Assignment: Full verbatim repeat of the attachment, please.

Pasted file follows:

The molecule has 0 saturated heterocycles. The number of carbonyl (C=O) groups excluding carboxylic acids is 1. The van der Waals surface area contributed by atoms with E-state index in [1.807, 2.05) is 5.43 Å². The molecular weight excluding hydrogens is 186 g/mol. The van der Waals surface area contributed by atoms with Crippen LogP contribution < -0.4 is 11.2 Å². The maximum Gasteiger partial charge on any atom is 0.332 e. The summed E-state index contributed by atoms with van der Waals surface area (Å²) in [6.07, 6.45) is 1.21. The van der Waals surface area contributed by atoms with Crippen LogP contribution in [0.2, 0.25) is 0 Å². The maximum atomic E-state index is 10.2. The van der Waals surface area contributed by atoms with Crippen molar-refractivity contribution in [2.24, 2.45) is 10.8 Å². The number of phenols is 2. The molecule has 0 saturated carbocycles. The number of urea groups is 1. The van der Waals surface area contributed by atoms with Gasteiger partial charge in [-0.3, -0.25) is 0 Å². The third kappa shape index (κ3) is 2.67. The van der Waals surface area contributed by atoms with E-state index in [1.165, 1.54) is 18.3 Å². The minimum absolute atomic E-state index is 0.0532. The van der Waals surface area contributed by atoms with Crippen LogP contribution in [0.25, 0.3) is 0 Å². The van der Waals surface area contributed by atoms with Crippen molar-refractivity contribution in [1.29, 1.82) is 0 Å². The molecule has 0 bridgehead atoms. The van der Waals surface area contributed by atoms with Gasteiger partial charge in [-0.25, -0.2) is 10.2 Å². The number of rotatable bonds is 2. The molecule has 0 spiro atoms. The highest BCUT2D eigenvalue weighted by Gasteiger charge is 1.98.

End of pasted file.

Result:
The molecule has 0 saturated heterocycles. The number of carbonyl (C=O) groups excluding carboxylic acids is 1. The van der Waals surface area contributed by atoms with E-state index in [1.807, 2.05) is 5.43 Å². The molecular weight excluding hydrogens is 186 g/mol. The van der Waals surface area contributed by atoms with Crippen LogP contribution < -0.4 is 11.2 Å². The maximum Gasteiger partial charge on any atom is 0.332 e. The summed E-state index contributed by atoms with van der Waals surface area (Å²) in [6.07, 6.45) is 1.21. The van der Waals surface area contributed by atoms with Crippen LogP contribution in [0.2, 0.25) is 0 Å². The maximum atomic E-state index is 10.2. The van der Waals surface area contributed by atoms with Crippen molar-refractivity contribution in [2.24, 2.45) is 10.8 Å². The number of phenols is 2. The molecule has 0 saturated carbocycles. The number of urea groups is 1. The van der Waals surface area contributed by atoms with Gasteiger partial charge in [-0.3, -0.25) is 0 Å². The third kappa shape index (κ3) is 2.67. The van der Waals surface area contributed by atoms with E-state index in [1.165, 1.54) is 18.3 Å². The minimum absolute atomic E-state index is 0.0532. The van der Waals surface area contributed by atoms with Crippen LogP contribution in [0.25, 0.3) is 0 Å². The van der Waals surface area contributed by atoms with Crippen molar-refractivity contribution in [1.29, 1.82) is 0 Å². The molecule has 0 bridgehead atoms. The van der Waals surface area contributed by atoms with Gasteiger partial charge in [-0.25, -0.2) is 10.2 Å². The number of rotatable bonds is 2. The molecule has 0 spiro atoms. The highest BCUT2D eigenvalue weighted by Gasteiger charge is 1.98.